The definition of AFAD residential land is framed differently from the corresponding definition of 'residential property' in the Victorian provisions. Generally, the same type of properties would be captured by both provisions, for instance:

  • established homes and apartments;
  • vacant land upon which a home or apartment will be built;
  • land for development for residential use; and
  • refurbishment of a building for residential use.

It does not seem that commercial residential premises such as hotels, serviced apartments and student accommodation will be caught by the Queensland definition, except to the extent that there are separate strata-titled apartments.

The Commissioner has no specific power to make a reassessment to impose AFAD where a transaction is assessed on the basis that the relevant land is not AFAD residential land but subsequently becomes AFAD residential land. However, the Explanatory Memorandum accompanying the Bill notes that the Commissioner has a general power to reassess a transaction to include AFAD in these circumstances. Generally, the Commissioner would be required to make any reassessment within five years after the original assessment notice is provided to the taxpayer.

Scope of liability

Generally, AFAD will be imposed only to the extent of the foreign person's interest in AFAD residential land. AFAD will apply to all dutiable transactions involving a foreign person, provided that the subject of the transaction is AFAD residential land. Accordingly, AFAD could apply where transfer duty is payable on:

  • a transfer or an agreement for the transfer of land;
  • a declaration of trust over land;
  • an option granted over land;
  • a surrender of an interest in land; or
  • a lease of land where a premium or other consideration is payable for the grant of the lease.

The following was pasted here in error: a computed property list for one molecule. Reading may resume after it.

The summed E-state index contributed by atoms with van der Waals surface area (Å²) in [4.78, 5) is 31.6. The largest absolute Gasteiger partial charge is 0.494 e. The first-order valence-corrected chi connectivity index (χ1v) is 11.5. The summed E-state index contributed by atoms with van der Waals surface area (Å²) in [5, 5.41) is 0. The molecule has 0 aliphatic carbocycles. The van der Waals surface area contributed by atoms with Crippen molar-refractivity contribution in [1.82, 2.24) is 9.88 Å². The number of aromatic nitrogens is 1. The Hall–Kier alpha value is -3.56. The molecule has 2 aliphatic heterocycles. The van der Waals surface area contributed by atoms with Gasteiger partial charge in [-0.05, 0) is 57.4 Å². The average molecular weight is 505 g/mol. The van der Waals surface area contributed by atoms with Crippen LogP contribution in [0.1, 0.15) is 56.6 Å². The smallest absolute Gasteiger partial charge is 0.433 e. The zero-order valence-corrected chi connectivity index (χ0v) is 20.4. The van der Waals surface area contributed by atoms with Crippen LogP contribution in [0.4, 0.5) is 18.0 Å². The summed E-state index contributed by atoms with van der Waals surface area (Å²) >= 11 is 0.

If the dutiable transaction is a partnership acquisition, trust acquisition or trust surrender, then AFAD will only apply to the extent that the acquisition or surrender relates to AFAD residential land and only to the extent of the foreign person's interest in the acquisition or surrender.

Similarly, AFAD will apply to landholder duty to the extent that the landholdings of the landholder are AFAD residential land and only to the extent of the foreign person's interest in the relevant acquisition. Apportioning AFAD in this way is intended to avoid the application of AFAD to persons who are not foreign persons.

Statutory charge

If any AFAD is unpaid, the Commissioner will have a first ranking statutory charge over the foreign acquirer's interest in the residential land.

However, the charge cannot be registered if the foreign acquirer is no longer the registered owner. Prospective purchasers will therefore only be bound by a statutory charge in respect of unpaid AFAD if the charge is registered at the time the foreign acquirer disposes of the residential land.

If AFAD is not paid within 18 months after the charge is registered, the Commissioner can apply to the Supreme Court for an order to sell the land so that it can recover the unpaid AFAD.

Victoria and New South Wales

The Victorian Government last year introduced a stamp duty surcharge for foreign purchasers of residential property in Victoria and a land tax surcharge on absentee owners of Victorian land. Refer to our previous Focus for further detail. From 1 July 2016, Victoria will increase the stamp duty surcharge to 7 per cent (from 3 per cent) and the land tax surcharge to 1.5 per cent (from 0.5 per cent).

The New South Wales Government has announced that as part of the 2016 State Budget it will impose a 4 per cent stamp duty surcharge on the purchase of residential real estate by foreign purchasers from 21 June 2016, and a 0.75 per cent land tax surcharge on residential real estate owned by foreign persons commencing in the 2017 land tax year. The NSW Treasurer also noted that:

  • foreign purchasers will no longer be entitled to the 12 month deferral for the payment of stamp duty for off-the-plan purchases of residential property; and
  • foreign persons will not be entitled to the current $482,000 tax-free threshold for the land tax surcharge.1

Joint and Several Liability for Direct Acquisitions in Queensland

In Queensland, all parties to a transaction that gives rise to a liability for transfer duty will be jointly and severally liable for any AFAD that is payable – this includes any purchasers that are not foreign persons and, unlike the position in New South Wales and Victoria, will also include the vendor.

This risk to vendors will create uncertainty and additional compliance costs and will hinder the efficient sale and purchase of residential land in Queensland. Although the vendor will have both a contractual and statutory right to recover AFAD as a debt due from the foreign person, the vendor needs to consider the difficulty of enforcing these rights if that person has already sold the residential land in question and has no presence in Australia.